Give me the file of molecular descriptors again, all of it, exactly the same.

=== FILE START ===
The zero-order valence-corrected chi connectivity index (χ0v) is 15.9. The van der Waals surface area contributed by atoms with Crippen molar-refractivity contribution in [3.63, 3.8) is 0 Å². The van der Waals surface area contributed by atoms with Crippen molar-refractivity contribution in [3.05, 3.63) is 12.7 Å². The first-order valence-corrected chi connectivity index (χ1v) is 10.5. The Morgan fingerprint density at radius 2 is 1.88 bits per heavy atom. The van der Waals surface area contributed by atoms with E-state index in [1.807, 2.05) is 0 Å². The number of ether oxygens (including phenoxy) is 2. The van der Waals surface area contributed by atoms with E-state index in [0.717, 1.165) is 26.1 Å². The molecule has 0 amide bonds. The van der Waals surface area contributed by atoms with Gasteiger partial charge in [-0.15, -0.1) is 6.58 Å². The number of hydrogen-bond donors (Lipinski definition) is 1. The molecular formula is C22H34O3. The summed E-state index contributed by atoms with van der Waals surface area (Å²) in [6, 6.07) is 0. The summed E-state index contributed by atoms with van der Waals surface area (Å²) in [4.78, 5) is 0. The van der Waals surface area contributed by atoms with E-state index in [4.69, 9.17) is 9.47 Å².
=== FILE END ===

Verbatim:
The zero-order valence-corrected chi connectivity index (χ0v) is 15.9. The van der Waals surface area contributed by atoms with Crippen molar-refractivity contribution in [3.63, 3.8) is 0 Å². The van der Waals surface area contributed by atoms with Crippen molar-refractivity contribution in [3.05, 3.63) is 12.7 Å². The first-order valence-corrected chi connectivity index (χ1v) is 10.5. The Morgan fingerprint density at radius 2 is 1.88 bits per heavy atom. The van der Waals surface area contributed by atoms with E-state index in [1.807, 2.05) is 0 Å². The number of ether oxygens (including phenoxy) is 2. The van der Waals surface area contributed by atoms with E-state index in [0.717, 1.165) is 26.1 Å². The molecule has 0 amide bonds. The van der Waals surface area contributed by atoms with Gasteiger partial charge in [-0.15, -0.1) is 6.58 Å². The number of hydrogen-bond donors (Lipinski definition) is 1. The molecular formula is C22H34O3. The summed E-state index contributed by atoms with van der Waals surface area (Å²) in [6, 6.07) is 0. The summed E-state index contributed by atoms with van der Waals surface area (Å²) in [4.78, 5) is 0. The van der Waals surface area contributed by atoms with E-state index in [4.69, 9.17) is 9.47 Å².